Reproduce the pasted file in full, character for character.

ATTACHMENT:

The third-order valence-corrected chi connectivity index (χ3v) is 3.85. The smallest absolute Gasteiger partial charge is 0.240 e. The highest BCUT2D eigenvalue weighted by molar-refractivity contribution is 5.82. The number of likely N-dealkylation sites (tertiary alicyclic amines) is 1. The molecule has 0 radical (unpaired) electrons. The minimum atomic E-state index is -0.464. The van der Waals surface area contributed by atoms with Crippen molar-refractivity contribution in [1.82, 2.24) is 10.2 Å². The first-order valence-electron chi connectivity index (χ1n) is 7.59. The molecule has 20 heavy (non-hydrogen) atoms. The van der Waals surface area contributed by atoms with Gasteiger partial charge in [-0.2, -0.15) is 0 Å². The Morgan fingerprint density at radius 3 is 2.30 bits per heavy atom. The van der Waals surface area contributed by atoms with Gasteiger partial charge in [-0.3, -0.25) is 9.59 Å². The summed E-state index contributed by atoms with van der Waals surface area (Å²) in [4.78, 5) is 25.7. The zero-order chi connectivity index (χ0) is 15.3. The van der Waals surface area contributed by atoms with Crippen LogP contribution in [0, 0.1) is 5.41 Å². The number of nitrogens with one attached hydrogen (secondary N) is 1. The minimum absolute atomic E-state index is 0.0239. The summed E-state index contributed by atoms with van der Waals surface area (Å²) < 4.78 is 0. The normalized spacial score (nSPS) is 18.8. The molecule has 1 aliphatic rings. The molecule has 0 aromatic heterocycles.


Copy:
The third-order valence-corrected chi connectivity index (χ3v) is 3.85. The smallest absolute Gasteiger partial charge is 0.240 e. The highest BCUT2D eigenvalue weighted by molar-refractivity contribution is 5.82. The number of likely N-dealkylation sites (tertiary alicyclic amines) is 1. The molecule has 0 radical (unpaired) electrons. The minimum atomic E-state index is -0.464. The van der Waals surface area contributed by atoms with Crippen molar-refractivity contribution in [1.82, 2.24) is 10.2 Å². The first-order valence-electron chi connectivity index (χ1n) is 7.59. The molecule has 20 heavy (non-hydrogen) atoms. The van der Waals surface area contributed by atoms with Gasteiger partial charge in [-0.2, -0.15) is 0 Å². The Morgan fingerprint density at radius 3 is 2.30 bits per heavy atom. The van der Waals surface area contributed by atoms with Gasteiger partial charge in [-0.3, -0.25) is 9.59 Å². The summed E-state index contributed by atoms with van der Waals surface area (Å²) in [4.78, 5) is 25.7. The zero-order chi connectivity index (χ0) is 15.3. The van der Waals surface area contributed by atoms with Crippen LogP contribution in [0, 0.1) is 5.41 Å². The number of nitrogens with one attached hydrogen (secondary N) is 1. The minimum absolute atomic E-state index is 0.0239. The summed E-state index contributed by atoms with van der Waals surface area (Å²) < 4.78 is 0. The normalized spacial score (nSPS) is 18.8. The molecule has 1 aliphatic rings. The molecule has 0 aromatic heterocycles.